Horror Book Review: Fright Favorites by David J. Skal

Happy October!

Now, if you’re like those of us here at the Shattered Lens, you’ve already got your list of movies set up to go. You know exactly which horror movies you’re going to watch this year and you’re ready for a great Halloween! Good for you! However, for everyone else, David J. Skal’s Fright Favorites is a good place to start when it comes to making out your list.

The book is subtitled 31 Movies To Haunt Your Halloween and Beyond and that’s pretty much the perfect description. Skal writes about 31 classic horror films, analyzing both their content and discussing their historical importance and making a pretty good case why these should be the films that you watch this Halloween. (Actually, since there’s 31 films, you could easily watch a film a day.) Going in chronological order, Skal starts with silent classics like Nosferatu and The Phantom of the Opera and then goes all the way to modern classics like Get Out. Along the way, Skal discusses Universal classics like Dracula and Frankenstein, the Hammer films, the Corman Poe films, and, of course, films like The Exorcist, The Shining, Halloween, Beetlejucie, Scream, A Nightmare on Elm Street, and many more. He also recommends Hocus Pocus but we won’t hold that against him. He also devotes a chapter to Black Sunday (with a little mini-section about Surpiria) so Italian horror does not go unmentioned!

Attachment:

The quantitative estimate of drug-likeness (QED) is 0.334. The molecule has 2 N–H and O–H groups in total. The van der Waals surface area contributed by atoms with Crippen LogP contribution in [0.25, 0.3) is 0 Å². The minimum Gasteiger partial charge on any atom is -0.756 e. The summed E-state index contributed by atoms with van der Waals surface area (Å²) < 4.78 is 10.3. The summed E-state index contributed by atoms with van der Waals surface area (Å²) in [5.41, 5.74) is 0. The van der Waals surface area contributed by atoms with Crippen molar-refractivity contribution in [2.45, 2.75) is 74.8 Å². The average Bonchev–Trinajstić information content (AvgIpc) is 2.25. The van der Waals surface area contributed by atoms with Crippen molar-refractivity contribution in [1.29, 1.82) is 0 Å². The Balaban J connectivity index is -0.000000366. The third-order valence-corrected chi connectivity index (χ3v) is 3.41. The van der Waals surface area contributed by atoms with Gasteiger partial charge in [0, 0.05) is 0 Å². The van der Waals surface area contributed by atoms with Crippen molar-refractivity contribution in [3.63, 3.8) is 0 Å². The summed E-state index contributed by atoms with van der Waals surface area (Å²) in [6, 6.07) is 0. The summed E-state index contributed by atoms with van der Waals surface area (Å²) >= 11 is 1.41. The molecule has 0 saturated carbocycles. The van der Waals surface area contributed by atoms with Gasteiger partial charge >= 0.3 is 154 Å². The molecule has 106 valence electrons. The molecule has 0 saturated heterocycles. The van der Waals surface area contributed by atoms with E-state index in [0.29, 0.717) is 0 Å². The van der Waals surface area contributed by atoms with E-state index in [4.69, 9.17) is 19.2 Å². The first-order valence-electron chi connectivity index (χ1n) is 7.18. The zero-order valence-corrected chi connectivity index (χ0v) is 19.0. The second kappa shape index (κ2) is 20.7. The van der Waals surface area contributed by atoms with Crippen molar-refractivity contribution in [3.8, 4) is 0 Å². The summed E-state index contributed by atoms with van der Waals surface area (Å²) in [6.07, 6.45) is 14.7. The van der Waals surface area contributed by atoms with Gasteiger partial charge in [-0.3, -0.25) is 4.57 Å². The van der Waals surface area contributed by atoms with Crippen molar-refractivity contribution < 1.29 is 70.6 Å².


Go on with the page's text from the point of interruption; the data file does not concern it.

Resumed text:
It’s a fun read, for both horror and non-horror fans. It’s a good starter for those who might not know much about the genre but, at the same time, there’s a lot here for those of us who already love the films. Skal’s appreciation of the genre comes through and, even if you’ve already seen the films that he recommends, it’s still interesting to consider his thoughts on them. This is one of those books that will remind you of why you fell in love with the horror genre in the first place.

One response to “Horror Book Review: Fright Favorites by David J. Skal

  1. Pingback: Lisa Marie’s Week In Review: 9/27/21 — 10/3/21 | Through the Shattered Lens

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